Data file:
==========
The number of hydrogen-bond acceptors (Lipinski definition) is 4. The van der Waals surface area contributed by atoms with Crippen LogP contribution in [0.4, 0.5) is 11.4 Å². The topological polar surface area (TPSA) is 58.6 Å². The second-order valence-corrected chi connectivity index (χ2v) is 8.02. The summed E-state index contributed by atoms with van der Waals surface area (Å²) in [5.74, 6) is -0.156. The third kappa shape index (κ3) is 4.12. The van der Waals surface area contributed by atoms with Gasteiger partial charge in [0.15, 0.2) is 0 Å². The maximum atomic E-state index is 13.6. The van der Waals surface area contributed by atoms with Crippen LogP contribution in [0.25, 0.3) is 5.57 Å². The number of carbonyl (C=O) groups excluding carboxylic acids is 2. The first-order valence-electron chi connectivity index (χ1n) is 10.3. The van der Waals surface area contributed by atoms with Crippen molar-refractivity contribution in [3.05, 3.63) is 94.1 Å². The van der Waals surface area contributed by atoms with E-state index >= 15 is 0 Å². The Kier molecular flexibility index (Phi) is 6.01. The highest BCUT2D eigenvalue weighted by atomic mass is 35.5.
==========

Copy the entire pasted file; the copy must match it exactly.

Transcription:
The number of hydrogen-bond acceptors (Lipinski definition) is 4. The van der Waals surface area contributed by atoms with Crippen LogP contribution in [0.4, 0.5) is 11.4 Å². The topological polar surface area (TPSA) is 58.6 Å². The second-order valence-corrected chi connectivity index (χ2v) is 8.02. The summed E-state index contributed by atoms with van der Waals surface area (Å²) in [5.74, 6) is -0.156. The third kappa shape index (κ3) is 4.12. The van der Waals surface area contributed by atoms with Gasteiger partial charge in [0.15, 0.2) is 0 Å². The maximum atomic E-state index is 13.6. The van der Waals surface area contributed by atoms with Crippen LogP contribution in [0.25, 0.3) is 5.57 Å². The number of carbonyl (C=O) groups excluding carboxylic acids is 2. The first-order valence-electron chi connectivity index (χ1n) is 10.3. The van der Waals surface area contributed by atoms with Crippen molar-refractivity contribution in [3.05, 3.63) is 94.1 Å². The van der Waals surface area contributed by atoms with E-state index >= 15 is 0 Å². The Kier molecular flexibility index (Phi) is 6.01. The highest BCUT2D eigenvalue weighted by atomic mass is 35.5.